So on a micro level, what I mean by team building is icebreaker questions. It's always a national, something every single day. So you can look at the national day calendar online and find out what national holidays being celebrated. Whether it's National Donut Day or National Pizza Day or national adopt a cat day and then ask in in meetings, people to answer a question about what's their favorite pizza topping or whatever and you don't even have to go to what national day it is. You can just ask people what's their favorite pizza topping or what's the book or a movie that they enjoyed recently. So there's just lots and lots of different ways that you can do that on a very micro level where the teams are getting to know each other a little bit with a really quick question. It's not a big time commitment.

Now I also want you to really consider taking on larger scale team building activities. This is something that has fallen by the wayside as we by and large went remote and hybrid from the pandemic and even those organizations who have come back to the office haven't been investing as much time and money in those team building activities as they would benefit from if they did.

So, here's an example. Now, well, first of all, let me just say this. Sometimes, if you're trying to do something fun only, there might not be a budget for it. If you're just going to do like a ropes course or something that is traditionally a team building course.

You might not get funded by the powers that be in your organization. But if there is a budget, it's often easier to get those budget dollars to bring someone like me in to do some training or facilitation. on something that is business skills related. And the team building gets baked into that experience by design, not by accident.

So let me give you an example. I recently facilitated a two part program for a client. Now this particular team has 18 people on the team six of them are new within the last six months. So there's a third of the team is new within the last six months. And they work mostly remote.

They have the option of coming into the office but most of them don't. So we did a half day on site training that was followed by a catered lunch where they could continue to socialize and so forth and I was delivering some hardcore business skills that they absolutely needed to do their jobs. And I baked into that experience some opportunities for them to do pair shares and get to know each other in some large group activities and a variety of other things so that they're getting up out of their seats and getting to know each other just a little bit better or sometimes a lot better.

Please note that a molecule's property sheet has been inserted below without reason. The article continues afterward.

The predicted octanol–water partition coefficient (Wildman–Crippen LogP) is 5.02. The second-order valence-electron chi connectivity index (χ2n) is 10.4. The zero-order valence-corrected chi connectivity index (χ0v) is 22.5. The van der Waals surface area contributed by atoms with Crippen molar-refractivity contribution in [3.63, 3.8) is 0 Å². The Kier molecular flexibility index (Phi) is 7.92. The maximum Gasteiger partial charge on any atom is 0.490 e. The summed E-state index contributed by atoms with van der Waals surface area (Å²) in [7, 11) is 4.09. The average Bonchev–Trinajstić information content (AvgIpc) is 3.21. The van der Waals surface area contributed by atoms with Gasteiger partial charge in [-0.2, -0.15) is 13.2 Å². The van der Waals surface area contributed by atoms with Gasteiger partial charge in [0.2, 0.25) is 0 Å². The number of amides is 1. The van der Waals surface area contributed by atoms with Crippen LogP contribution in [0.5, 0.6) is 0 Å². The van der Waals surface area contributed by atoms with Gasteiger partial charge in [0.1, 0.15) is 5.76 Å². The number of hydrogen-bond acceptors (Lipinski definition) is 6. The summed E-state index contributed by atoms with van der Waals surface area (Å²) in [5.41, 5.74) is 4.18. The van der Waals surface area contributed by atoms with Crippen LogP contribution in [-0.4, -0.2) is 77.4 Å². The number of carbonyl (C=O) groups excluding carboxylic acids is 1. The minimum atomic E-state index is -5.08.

Now, that program we designed it just in one of my favorite ways. So it is designed with a second half day program coming up six weeks later. And that is my favorite way to lock in the learning and allow that additional time to get to know each other because the very first thing I haven't met with him yet the second time, but the very first thing we'll do when we meet for the second time is report back out on those hardcore business skills that they learned the first time, where have they been using? Has it been going? What are their successes? Have there been any setbacks or any questions that I can answer or can we go deeper on some of the ideas that we talked about in that first session? And then of course, I've got some additional curriculum and some additional team building activities baked into that second session for them.

So that larger scale team building activities again, has largely fallen by the wayside and it's time to bring it back. And if you need reason business case, reason to bring it back it is because it is going to foster those close working relationships that become work friendships that become work best friendships.

And again, we've talked about some of the very specific and tangible benefits of that and the return on investment is tremendous because it cost me it cost them peanuts to have me come in compared to even if they had to, let's say rehire one of those people on that team. They, yeah, it was a bargain to have me come in if it saves one job. All right.

Now again, let me remind you that only in 10 people report having a close friend at work these days and that is not enough, both for the personal benefits and for the organizational benefits that having a close friend at work brings. We have got to get that number up. It is important to personal well being and it is important to organizational health.

Again, especially in an era of work from home and hybrid work. It can be harder than ever to make new friends at work and to deepen those friendships. But we have got to try for our own health and sanity and for the health of the organization. Now my throwdown challenge to you, my dear friend listener, is to make a friend at work. It doesn't have to start out as your work BFF in fact, that might be weird if that's what you were going for right out of the gate. Don't over try but definitely give it a try.

Remember, people like it when you're curious about them. People like it when you're interested in them. So find some common ground, find some common interests and see where it takes you.

And again, don't force it don't push it into attempting to be a work BFF just try to get to know somebody a little bit and see if it turns into a friendship and if it turns into a friendship, maybe over time, that person might become your work. BFF and even if you already have a work BFF and especially if you already have a work BFF don't let that be your only friend.

Reach out and stay connected and make new friends across the organization especially with people who are newer to the organization who don't have the benefit of having the work BFF that you may be do.

Alright my friends. As always, stay curious, stay informed and stay ahead of the curve. Tune in next week, when we look at other insightful explorations of the trends that are shaping our professional world.

And remember, the future of work is not just about technology of the values we uphold the communities we build and the sustainable growth that we're all striving for. We need to keep exploring, keep innovating, and keep envisioning the remarkable possibilities that lie ahead.